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How they made it: Paramount Pictures

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Today, we highlight another small business startup with roots that begin with one person who would start a business that defined the movie industry. What is your idea and how will you make it in to a culture changing company?

Paramount Pictures is one of the top grossing movie studios in the world, located in Hollywood, California but it didn’t start that way. It actually finds its roots in 1912 with a small production company called, Famous Players Film Company. The owner of this company, Adolf Zukor, noticed that movies of the time appealed more to working class immigrants. He wanted to offer feature length movies using the big name theater actors of the time in order to expand the market to the middle class, presumably because the middle class had more money to spend on discretionary activities.

Something else was happening in 1912. Jesse Lasky, an aspiring movie producer, opened his own small business startup in the form of a studio called Lasky Feature Show Company. Both Lasky and Zukor began making files and released their films through a small startup company called Paramount Pictures Corporation. Paramount, however, was started by a theater owner and a producer who began making movies of their own.

Paramount solved a problem that was plaguing the young movie industry. Most movies of the time were only distributed regionally. This was obviously a problem because the film’s stars wanted more exposure and the production companies wanted more revenue to offset the costs of making the movies.

Once this problem was solved, Paramount became a powerhouse and because it was an actual corporation, Lasky and Zukor merged their privately owned companies with Paramount to gain the benefits of being under a corporate blanket. This created a company that was not only a great distributer but with Lasky and Zukor, now had some of the best production people in the world.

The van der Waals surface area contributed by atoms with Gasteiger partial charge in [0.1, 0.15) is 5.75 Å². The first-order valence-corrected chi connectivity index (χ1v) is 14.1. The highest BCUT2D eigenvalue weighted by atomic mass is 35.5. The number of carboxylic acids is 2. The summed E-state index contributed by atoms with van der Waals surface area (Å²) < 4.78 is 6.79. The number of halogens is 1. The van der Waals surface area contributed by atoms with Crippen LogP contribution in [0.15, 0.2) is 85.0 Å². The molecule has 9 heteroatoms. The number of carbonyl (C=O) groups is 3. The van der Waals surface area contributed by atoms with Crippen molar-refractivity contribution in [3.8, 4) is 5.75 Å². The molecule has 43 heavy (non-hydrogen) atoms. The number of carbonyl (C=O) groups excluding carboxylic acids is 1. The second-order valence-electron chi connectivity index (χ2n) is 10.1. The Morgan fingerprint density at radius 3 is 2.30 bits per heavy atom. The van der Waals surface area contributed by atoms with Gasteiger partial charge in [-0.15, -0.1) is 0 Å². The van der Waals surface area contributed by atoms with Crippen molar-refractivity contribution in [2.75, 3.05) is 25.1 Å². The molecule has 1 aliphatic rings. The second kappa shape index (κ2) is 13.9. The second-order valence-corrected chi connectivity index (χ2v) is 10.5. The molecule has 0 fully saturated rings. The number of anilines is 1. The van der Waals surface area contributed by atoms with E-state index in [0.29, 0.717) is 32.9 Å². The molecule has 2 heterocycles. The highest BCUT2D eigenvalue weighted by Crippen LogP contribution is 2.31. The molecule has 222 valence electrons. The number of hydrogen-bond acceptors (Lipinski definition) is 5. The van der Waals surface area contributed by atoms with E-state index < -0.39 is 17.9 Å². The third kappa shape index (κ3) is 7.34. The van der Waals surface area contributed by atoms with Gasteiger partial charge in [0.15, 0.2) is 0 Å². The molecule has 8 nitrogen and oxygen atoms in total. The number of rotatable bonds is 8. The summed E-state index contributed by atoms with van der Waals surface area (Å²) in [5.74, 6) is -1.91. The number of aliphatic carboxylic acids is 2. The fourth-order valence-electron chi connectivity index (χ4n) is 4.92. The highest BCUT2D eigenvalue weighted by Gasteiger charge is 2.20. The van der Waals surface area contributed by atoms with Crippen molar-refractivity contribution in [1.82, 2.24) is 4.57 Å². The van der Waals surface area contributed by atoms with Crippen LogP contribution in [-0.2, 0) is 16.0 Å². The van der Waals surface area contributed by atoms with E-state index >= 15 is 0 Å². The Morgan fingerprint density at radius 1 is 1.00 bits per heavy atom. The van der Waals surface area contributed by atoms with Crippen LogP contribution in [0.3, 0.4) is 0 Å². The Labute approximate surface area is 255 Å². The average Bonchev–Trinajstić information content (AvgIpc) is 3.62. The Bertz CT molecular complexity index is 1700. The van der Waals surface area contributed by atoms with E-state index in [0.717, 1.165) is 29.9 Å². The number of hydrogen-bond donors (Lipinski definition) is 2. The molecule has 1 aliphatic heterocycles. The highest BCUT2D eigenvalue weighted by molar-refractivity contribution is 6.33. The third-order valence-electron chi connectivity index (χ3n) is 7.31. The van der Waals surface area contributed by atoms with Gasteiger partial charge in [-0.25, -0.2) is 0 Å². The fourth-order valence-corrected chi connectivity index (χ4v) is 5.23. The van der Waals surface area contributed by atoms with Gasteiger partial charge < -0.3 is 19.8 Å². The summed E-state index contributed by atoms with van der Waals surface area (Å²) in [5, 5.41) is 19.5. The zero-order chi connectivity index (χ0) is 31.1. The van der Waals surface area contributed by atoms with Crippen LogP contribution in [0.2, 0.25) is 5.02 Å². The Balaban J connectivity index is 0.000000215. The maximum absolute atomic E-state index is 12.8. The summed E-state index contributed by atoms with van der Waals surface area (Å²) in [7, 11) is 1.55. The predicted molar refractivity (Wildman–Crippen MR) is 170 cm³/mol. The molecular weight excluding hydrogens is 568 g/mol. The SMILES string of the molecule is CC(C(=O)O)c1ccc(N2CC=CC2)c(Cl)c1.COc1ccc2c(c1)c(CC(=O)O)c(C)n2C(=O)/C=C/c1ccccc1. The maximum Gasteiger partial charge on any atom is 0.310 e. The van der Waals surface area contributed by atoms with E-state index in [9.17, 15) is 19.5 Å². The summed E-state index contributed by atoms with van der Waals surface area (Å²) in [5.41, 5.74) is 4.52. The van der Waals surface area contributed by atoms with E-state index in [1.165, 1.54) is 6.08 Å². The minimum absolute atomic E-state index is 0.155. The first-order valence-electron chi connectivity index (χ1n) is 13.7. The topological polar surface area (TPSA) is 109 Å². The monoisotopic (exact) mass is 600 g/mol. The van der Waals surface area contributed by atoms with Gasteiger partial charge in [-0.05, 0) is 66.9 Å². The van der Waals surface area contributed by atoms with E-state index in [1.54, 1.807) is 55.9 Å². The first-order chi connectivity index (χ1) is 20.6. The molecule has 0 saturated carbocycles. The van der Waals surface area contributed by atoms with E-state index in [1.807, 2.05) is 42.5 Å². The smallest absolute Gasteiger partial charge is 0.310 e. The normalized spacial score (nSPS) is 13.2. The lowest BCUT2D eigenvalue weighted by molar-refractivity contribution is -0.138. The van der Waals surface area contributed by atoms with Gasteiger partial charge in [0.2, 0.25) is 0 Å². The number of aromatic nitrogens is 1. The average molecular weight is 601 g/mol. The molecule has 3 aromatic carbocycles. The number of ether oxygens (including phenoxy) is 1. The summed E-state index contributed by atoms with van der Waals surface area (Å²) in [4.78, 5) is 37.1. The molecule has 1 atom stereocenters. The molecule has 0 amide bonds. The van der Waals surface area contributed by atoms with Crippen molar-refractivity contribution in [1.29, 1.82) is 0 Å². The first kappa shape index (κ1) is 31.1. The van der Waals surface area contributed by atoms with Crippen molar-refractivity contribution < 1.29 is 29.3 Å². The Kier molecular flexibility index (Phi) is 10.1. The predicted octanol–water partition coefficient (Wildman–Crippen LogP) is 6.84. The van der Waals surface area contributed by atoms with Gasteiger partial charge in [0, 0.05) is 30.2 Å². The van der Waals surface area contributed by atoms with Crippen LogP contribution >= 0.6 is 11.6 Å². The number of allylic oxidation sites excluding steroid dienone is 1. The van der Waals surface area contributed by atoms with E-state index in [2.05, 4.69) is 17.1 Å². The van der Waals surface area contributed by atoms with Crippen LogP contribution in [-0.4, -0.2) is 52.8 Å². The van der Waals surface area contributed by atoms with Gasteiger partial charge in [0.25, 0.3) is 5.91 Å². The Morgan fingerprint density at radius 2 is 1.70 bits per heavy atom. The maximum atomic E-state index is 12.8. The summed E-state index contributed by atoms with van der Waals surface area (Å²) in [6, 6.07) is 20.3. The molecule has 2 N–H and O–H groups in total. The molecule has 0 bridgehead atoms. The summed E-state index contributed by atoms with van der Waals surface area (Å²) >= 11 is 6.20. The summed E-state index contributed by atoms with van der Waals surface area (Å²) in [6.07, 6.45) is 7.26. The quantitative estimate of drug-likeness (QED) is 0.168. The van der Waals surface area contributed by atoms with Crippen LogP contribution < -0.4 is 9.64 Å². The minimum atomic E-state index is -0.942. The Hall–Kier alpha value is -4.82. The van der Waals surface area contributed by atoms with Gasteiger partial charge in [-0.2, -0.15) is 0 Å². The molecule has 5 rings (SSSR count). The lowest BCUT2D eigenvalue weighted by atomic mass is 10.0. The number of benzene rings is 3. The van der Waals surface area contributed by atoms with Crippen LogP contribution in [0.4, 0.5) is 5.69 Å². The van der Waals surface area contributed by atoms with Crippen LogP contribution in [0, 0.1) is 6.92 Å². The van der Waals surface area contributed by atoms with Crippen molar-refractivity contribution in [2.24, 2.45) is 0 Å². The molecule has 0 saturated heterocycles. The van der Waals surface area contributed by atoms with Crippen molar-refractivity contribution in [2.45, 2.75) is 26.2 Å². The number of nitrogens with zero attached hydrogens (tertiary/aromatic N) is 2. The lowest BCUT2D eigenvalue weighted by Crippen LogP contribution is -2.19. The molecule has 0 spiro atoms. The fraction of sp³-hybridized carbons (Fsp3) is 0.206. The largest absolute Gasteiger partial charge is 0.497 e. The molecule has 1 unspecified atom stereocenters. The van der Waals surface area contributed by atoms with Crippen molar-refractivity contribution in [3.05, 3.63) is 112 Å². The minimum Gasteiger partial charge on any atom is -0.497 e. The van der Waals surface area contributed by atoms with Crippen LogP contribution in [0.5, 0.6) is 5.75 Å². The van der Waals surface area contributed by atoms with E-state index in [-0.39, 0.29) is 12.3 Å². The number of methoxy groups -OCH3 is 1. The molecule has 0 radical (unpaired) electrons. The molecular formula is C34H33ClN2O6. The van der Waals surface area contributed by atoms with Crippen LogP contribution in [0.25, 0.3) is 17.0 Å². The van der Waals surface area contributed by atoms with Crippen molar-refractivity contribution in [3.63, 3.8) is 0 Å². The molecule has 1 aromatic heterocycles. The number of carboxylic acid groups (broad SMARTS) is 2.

It certainly wasn’t an easy evolution. Paramount would fight legal and financial battles. Almost immediately after the creation of the new combined Paramount, the three men began purchasing theaters and had purchased so many that they established monopolies around the nation. One monopoly in Detroit became the subject of a court battle that Paramount eventually lost. The decision barred movie production and distribution companies from owning theaters.

This decision proved detrimental to Paramount, sending it in to decline and by the 1960s was near bankruptcy. Paramount was sold in 1966 and new, younger leadership was brought in that reestablished Paramount’s reputation as a powerhouse movie studio.

From the 1970s to the present day, Paramount has established itself as the premier movie studio. It was purchased by Viacom and studios like Dreamworks have spun off from it but what can young business owners learn from this story?

First, evolution never comes easy. Paramount shaped the movie industry and sometimes court decisions and government regulations forced them to turn a corner and go in another direction but they always adapted. A successful business owner must adapt as adversity comes their way.

Second, bring experts to your business. Could Paramount have survived without Zukor and Lasky? Could these two filmmakers have survived without the distribution power of Paramount? Bringing people together doesn’t always work but experts, in collaboration with each other, are often good for business. Don’t write off your competition? Is there a way to include them to make even more money?